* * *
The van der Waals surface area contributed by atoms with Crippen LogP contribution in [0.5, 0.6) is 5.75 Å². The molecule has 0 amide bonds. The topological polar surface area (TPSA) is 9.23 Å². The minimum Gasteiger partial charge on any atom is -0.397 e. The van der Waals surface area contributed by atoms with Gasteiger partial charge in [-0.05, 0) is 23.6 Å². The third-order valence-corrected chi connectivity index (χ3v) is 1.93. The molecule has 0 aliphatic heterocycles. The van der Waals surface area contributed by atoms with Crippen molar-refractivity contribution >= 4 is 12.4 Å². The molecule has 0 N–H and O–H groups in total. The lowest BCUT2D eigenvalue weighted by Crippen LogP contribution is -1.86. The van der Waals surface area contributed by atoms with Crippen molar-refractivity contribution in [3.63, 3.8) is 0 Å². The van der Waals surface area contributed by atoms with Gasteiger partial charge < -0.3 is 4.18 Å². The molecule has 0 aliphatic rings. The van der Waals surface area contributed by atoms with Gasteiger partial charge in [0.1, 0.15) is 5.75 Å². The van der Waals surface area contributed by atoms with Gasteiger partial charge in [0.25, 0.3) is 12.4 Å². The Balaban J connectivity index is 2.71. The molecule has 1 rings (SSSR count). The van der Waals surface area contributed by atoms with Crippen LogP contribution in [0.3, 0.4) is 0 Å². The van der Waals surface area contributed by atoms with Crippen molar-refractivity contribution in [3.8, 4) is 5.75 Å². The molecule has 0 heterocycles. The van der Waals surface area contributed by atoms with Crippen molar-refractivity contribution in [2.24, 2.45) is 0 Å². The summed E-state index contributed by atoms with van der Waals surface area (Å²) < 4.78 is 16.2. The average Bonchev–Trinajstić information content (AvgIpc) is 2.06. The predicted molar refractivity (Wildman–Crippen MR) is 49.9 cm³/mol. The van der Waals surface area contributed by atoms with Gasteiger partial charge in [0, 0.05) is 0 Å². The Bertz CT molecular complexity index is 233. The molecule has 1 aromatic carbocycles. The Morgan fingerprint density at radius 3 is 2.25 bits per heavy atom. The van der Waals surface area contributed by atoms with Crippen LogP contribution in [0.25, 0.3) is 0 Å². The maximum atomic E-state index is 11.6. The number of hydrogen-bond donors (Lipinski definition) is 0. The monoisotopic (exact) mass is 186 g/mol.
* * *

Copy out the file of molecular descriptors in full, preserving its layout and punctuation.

The van der Waals surface area contributed by atoms with Crippen LogP contribution in [0.5, 0.6) is 5.75 Å². The molecule has 0 amide bonds. The topological polar surface area (TPSA) is 9.23 Å². The minimum Gasteiger partial charge on any atom is -0.397 e. The van der Waals surface area contributed by atoms with Gasteiger partial charge in [-0.05, 0) is 23.6 Å². The third-order valence-corrected chi connectivity index (χ3v) is 1.93. The molecule has 0 aliphatic heterocycles. The van der Waals surface area contributed by atoms with Crippen molar-refractivity contribution >= 4 is 12.4 Å². The molecule has 0 N–H and O–H groups in total. The lowest BCUT2D eigenvalue weighted by Crippen LogP contribution is -1.86. The van der Waals surface area contributed by atoms with Crippen molar-refractivity contribution in [3.63, 3.8) is 0 Å². The van der Waals surface area contributed by atoms with Gasteiger partial charge < -0.3 is 4.18 Å². The molecule has 0 aliphatic rings. The van der Waals surface area contributed by atoms with Gasteiger partial charge in [0.1, 0.15) is 5.75 Å². The van der Waals surface area contributed by atoms with Gasteiger partial charge in [0.25, 0.3) is 12.4 Å². The Balaban J connectivity index is 2.71. The molecule has 1 rings (SSSR count). The van der Waals surface area contributed by atoms with Crippen LogP contribution in [0.3, 0.4) is 0 Å². The van der Waals surface area contributed by atoms with Crippen molar-refractivity contribution in [3.8, 4) is 5.75 Å². The molecule has 0 heterocycles. The van der Waals surface area contributed by atoms with Crippen molar-refractivity contribution in [2.24, 2.45) is 0 Å². The summed E-state index contributed by atoms with van der Waals surface area (Å²) < 4.78 is 16.2. The average Bonchev–Trinajstić information content (AvgIpc) is 2.06. The predicted molar refractivity (Wildman–Crippen MR) is 49.9 cm³/mol. The van der Waals surface area contributed by atoms with Gasteiger partial charge in [0, 0.05) is 0 Å². The Bertz CT molecular complexity index is 233. The molecule has 1 aromatic carbocycles. The Morgan fingerprint density at radius 3 is 2.25 bits per heavy atom. The van der Waals surface area contributed by atoms with Crippen LogP contribution in [0.25, 0.3) is 0 Å². The maximum atomic E-state index is 11.6. The number of hydrogen-bond donors (Lipinski definition) is 0. The monoisotopic (exact) mass is 186 g/mol.